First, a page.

Brown University Warns Students About Sexual Assaults.
The CBS Evening News (11/9, story 7, 1:50, Glor) reported that Brown University “is warning students to be alert after a student tested positive for the date rape drug, tests on other students are pending and there is a criminal investigation.” The university’s “swift response comes just days after new federal rules for handling sexual assault cases went to schools nationwide.” CBS (Albert) noted that President Obama this fall “launched a campaign to stop campus assaults called ‘It Is On Us,’” and added that the White House “says one in five women will be the victim of a sexual assault on campus but only 13 percent of them will report it.” Brown University “is one of 85 schools under investigation this year by the Department Of Education, for its handling of sexual assault cases.”
Research and Development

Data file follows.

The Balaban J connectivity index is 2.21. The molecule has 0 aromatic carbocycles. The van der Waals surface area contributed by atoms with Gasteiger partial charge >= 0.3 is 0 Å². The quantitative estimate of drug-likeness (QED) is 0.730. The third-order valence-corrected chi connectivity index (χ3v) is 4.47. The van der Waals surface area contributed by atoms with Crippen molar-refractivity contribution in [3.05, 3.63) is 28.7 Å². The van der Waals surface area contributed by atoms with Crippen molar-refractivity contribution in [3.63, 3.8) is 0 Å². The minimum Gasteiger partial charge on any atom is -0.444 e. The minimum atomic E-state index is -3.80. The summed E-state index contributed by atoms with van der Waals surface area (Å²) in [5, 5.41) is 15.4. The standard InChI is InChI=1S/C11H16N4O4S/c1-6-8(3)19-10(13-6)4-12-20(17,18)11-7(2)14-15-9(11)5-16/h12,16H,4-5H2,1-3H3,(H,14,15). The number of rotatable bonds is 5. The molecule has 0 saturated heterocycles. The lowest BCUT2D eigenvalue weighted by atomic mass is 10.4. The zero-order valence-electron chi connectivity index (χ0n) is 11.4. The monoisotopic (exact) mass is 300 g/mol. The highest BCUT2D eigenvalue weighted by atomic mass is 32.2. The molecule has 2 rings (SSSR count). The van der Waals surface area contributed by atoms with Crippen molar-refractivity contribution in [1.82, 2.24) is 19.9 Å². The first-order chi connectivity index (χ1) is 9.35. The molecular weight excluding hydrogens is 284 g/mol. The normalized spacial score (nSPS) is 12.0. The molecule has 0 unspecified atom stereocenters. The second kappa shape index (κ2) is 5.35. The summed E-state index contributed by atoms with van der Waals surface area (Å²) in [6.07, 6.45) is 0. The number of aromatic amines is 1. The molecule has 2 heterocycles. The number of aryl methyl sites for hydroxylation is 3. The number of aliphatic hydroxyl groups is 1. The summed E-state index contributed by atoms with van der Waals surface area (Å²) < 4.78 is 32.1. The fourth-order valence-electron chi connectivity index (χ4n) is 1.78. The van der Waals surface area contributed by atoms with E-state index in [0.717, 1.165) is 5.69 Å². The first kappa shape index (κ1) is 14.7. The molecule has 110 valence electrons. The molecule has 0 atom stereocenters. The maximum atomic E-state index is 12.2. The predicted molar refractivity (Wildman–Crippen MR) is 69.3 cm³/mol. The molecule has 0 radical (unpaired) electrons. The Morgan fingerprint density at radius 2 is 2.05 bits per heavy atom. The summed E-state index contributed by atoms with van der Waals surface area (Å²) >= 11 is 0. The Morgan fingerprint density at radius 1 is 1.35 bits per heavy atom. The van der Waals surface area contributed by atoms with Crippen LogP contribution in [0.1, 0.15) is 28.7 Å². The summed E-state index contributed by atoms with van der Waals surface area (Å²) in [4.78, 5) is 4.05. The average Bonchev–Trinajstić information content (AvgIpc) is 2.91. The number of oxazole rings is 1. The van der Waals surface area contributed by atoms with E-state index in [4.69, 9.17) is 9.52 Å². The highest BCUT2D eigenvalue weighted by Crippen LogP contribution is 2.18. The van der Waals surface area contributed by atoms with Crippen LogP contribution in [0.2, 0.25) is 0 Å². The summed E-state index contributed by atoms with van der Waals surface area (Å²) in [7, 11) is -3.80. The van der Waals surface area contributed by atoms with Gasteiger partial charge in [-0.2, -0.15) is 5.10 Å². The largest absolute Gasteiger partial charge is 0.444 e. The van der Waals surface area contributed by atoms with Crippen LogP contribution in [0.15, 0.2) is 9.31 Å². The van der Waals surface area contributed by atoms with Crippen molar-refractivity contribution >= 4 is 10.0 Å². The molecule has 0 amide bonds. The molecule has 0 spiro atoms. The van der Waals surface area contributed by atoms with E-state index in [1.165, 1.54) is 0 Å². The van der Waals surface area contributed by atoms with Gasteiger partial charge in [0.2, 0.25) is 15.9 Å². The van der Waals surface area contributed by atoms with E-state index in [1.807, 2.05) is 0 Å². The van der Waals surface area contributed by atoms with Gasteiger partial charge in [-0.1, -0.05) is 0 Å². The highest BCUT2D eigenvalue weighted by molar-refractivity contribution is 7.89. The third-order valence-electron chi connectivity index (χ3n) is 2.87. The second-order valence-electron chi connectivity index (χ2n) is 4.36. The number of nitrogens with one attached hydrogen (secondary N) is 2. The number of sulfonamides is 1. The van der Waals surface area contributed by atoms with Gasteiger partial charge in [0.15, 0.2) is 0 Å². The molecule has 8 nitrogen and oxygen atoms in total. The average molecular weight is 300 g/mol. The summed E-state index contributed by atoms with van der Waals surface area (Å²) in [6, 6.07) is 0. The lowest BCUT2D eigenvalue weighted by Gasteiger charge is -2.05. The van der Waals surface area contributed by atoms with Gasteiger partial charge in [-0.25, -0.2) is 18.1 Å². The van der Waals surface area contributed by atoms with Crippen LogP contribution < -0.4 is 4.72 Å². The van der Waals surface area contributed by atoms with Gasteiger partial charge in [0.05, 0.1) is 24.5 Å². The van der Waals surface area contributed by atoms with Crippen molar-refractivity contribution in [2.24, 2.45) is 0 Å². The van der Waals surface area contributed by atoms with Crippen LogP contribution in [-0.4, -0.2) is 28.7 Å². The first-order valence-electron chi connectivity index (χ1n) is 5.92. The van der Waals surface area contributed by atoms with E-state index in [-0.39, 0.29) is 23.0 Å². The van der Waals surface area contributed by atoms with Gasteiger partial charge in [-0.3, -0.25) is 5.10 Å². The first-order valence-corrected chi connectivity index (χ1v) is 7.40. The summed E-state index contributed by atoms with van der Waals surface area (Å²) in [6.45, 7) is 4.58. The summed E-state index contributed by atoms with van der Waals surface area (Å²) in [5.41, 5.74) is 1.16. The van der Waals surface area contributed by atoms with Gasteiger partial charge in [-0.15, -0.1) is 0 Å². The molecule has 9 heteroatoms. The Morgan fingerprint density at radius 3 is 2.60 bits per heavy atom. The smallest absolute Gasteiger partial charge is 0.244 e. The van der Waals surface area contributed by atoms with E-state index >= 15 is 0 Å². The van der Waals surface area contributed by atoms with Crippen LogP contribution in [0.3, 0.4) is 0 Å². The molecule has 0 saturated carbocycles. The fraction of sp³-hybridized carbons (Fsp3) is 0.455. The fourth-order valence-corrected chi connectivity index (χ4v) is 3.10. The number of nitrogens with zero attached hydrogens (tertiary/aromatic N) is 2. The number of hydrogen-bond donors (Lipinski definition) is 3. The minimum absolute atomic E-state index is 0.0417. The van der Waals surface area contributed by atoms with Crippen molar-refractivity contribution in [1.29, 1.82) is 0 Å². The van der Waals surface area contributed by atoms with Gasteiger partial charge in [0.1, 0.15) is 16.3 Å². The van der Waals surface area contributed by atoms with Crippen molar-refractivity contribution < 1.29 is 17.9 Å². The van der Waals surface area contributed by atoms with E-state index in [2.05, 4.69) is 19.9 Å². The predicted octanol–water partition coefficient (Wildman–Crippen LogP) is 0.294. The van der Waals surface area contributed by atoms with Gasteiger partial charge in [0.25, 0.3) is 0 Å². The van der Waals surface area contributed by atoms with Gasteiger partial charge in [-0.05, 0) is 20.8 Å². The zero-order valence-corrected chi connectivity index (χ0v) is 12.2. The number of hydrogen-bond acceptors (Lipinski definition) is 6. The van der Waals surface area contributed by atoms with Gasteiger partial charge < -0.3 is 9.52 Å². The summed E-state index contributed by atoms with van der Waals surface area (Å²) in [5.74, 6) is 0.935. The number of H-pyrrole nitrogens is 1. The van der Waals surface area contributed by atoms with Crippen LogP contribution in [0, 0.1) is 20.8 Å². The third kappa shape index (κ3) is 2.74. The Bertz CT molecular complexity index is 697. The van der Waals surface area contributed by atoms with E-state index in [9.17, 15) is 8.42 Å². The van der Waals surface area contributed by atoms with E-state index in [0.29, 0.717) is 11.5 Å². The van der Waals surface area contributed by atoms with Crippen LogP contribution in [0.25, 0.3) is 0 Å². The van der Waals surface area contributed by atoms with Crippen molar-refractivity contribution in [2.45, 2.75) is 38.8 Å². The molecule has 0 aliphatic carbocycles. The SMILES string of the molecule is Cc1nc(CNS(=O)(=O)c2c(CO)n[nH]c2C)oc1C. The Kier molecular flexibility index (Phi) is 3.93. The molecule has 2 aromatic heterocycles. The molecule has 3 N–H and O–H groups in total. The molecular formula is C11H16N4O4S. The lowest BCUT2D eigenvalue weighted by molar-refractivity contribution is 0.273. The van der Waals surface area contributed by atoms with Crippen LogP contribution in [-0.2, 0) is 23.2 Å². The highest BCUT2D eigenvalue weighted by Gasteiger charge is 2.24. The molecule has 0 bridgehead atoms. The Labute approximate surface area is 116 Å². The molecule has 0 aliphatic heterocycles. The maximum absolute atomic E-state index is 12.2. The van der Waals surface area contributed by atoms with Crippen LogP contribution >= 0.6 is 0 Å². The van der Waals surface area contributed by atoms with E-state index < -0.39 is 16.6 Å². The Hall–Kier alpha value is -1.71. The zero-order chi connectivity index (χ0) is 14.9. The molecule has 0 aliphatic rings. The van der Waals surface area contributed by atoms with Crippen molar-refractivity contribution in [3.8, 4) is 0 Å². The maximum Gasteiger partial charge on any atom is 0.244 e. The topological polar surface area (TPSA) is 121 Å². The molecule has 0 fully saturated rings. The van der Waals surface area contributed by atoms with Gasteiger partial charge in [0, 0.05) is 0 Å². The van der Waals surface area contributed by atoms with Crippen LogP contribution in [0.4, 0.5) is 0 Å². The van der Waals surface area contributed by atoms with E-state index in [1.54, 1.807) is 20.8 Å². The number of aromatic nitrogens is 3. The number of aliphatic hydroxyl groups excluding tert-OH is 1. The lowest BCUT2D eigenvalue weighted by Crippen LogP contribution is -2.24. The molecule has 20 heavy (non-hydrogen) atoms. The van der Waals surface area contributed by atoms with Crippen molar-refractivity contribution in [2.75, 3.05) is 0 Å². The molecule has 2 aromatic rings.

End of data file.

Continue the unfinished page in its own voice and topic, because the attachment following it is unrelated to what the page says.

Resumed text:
University Of North Texas Engineering School Joins Cold-Formed Steel Research Consortium.
Phys (11/10) reports that the College of Engineering at the University of North Texas “has joined the Cold-Formed Steel Research Consortium (CFSRC), which brings together leading research teams across North America to provide the world’s most comprehensive research on cold-formed steel structures.” The article explains the uses for the material, and notes that the consortium is tasked with providing “world-leading research and training capabilities to realize the full potential of cold-formed steel in construction.”
Hand: Water Is At The Center Of Search For Life In The Solar System.